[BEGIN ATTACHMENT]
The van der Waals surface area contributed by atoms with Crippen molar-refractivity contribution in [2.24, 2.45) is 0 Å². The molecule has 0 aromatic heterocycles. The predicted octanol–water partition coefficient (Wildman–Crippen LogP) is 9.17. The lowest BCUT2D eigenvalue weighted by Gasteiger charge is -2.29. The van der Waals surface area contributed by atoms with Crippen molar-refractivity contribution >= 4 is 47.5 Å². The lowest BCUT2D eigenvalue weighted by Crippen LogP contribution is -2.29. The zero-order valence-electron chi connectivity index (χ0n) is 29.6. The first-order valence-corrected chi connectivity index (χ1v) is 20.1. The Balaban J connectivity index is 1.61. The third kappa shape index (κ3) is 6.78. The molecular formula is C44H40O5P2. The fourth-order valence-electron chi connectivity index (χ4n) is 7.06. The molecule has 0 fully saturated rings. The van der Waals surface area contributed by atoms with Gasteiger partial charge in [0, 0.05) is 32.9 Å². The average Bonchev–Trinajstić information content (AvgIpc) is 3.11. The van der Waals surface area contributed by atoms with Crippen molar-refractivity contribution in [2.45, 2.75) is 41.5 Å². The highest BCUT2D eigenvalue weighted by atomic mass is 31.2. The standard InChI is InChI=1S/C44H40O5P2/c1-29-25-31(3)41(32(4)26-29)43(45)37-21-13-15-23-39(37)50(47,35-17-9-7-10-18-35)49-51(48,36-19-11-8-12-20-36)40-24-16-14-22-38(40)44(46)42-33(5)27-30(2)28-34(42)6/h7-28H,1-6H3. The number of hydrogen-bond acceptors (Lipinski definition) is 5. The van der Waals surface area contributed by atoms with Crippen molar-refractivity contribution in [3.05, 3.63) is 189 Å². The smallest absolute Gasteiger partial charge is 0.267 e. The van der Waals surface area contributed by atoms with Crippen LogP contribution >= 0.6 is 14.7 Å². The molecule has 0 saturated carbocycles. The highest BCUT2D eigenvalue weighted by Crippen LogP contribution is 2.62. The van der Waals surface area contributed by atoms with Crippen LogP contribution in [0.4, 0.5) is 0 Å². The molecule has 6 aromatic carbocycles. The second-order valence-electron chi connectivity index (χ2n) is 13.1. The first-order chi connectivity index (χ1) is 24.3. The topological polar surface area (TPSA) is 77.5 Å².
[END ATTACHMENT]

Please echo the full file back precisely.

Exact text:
The van der Waals surface area contributed by atoms with Crippen molar-refractivity contribution in [2.24, 2.45) is 0 Å². The molecule has 0 aromatic heterocycles. The predicted octanol–water partition coefficient (Wildman–Crippen LogP) is 9.17. The lowest BCUT2D eigenvalue weighted by Gasteiger charge is -2.29. The van der Waals surface area contributed by atoms with Crippen molar-refractivity contribution >= 4 is 47.5 Å². The lowest BCUT2D eigenvalue weighted by Crippen LogP contribution is -2.29. The zero-order valence-electron chi connectivity index (χ0n) is 29.6. The first-order valence-corrected chi connectivity index (χ1v) is 20.1. The Balaban J connectivity index is 1.61. The third kappa shape index (κ3) is 6.78. The molecular formula is C44H40O5P2. The fourth-order valence-electron chi connectivity index (χ4n) is 7.06. The molecule has 0 fully saturated rings. The van der Waals surface area contributed by atoms with Gasteiger partial charge in [0, 0.05) is 32.9 Å². The average Bonchev–Trinajstić information content (AvgIpc) is 3.11. The van der Waals surface area contributed by atoms with Crippen molar-refractivity contribution in [2.45, 2.75) is 41.5 Å². The highest BCUT2D eigenvalue weighted by atomic mass is 31.2. The standard InChI is InChI=1S/C44H40O5P2/c1-29-25-31(3)41(32(4)26-29)43(45)37-21-13-15-23-39(37)50(47,35-17-9-7-10-18-35)49-51(48,36-19-11-8-12-20-36)40-24-16-14-22-38(40)44(46)42-33(5)27-30(2)28-34(42)6/h7-28H,1-6H3. The number of hydrogen-bond acceptors (Lipinski definition) is 5. The van der Waals surface area contributed by atoms with Crippen molar-refractivity contribution in [3.05, 3.63) is 189 Å². The smallest absolute Gasteiger partial charge is 0.267 e. The van der Waals surface area contributed by atoms with Crippen LogP contribution >= 0.6 is 14.7 Å². The molecule has 0 saturated carbocycles. The highest BCUT2D eigenvalue weighted by Crippen LogP contribution is 2.62. The van der Waals surface area contributed by atoms with Crippen LogP contribution in [0.4, 0.5) is 0 Å². The molecule has 6 aromatic carbocycles. The second-order valence-electron chi connectivity index (χ2n) is 13.1. The first-order chi connectivity index (χ1) is 24.3. The topological polar surface area (TPSA) is 77.5 Å².